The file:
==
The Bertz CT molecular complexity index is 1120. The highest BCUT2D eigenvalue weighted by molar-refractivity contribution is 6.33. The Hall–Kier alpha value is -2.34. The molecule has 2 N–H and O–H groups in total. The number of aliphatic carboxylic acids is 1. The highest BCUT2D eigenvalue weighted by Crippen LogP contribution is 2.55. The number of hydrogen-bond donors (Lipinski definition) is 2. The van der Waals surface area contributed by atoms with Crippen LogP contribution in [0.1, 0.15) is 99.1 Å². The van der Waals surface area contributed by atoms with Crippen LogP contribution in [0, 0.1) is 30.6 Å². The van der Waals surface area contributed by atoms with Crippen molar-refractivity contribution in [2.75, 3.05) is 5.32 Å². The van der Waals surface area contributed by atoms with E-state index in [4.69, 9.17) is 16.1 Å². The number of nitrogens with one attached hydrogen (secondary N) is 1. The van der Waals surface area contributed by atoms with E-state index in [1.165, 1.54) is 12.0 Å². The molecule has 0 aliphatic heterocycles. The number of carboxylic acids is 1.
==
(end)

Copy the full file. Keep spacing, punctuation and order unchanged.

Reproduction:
The Bertz CT molecular complexity index is 1120. The highest BCUT2D eigenvalue weighted by molar-refractivity contribution is 6.33. The Hall–Kier alpha value is -2.34. The molecule has 2 N–H and O–H groups in total. The number of aliphatic carboxylic acids is 1. The highest BCUT2D eigenvalue weighted by Crippen LogP contribution is 2.55. The number of hydrogen-bond donors (Lipinski definition) is 2. The van der Waals surface area contributed by atoms with Crippen LogP contribution in [0.1, 0.15) is 99.1 Å². The van der Waals surface area contributed by atoms with Crippen LogP contribution in [0, 0.1) is 30.6 Å². The van der Waals surface area contributed by atoms with Crippen molar-refractivity contribution in [2.75, 3.05) is 5.32 Å². The van der Waals surface area contributed by atoms with E-state index in [4.69, 9.17) is 16.1 Å². The number of nitrogens with one attached hydrogen (secondary N) is 1. The van der Waals surface area contributed by atoms with E-state index in [1.165, 1.54) is 12.0 Å². The molecule has 0 aliphatic heterocycles. The number of carboxylic acids is 1.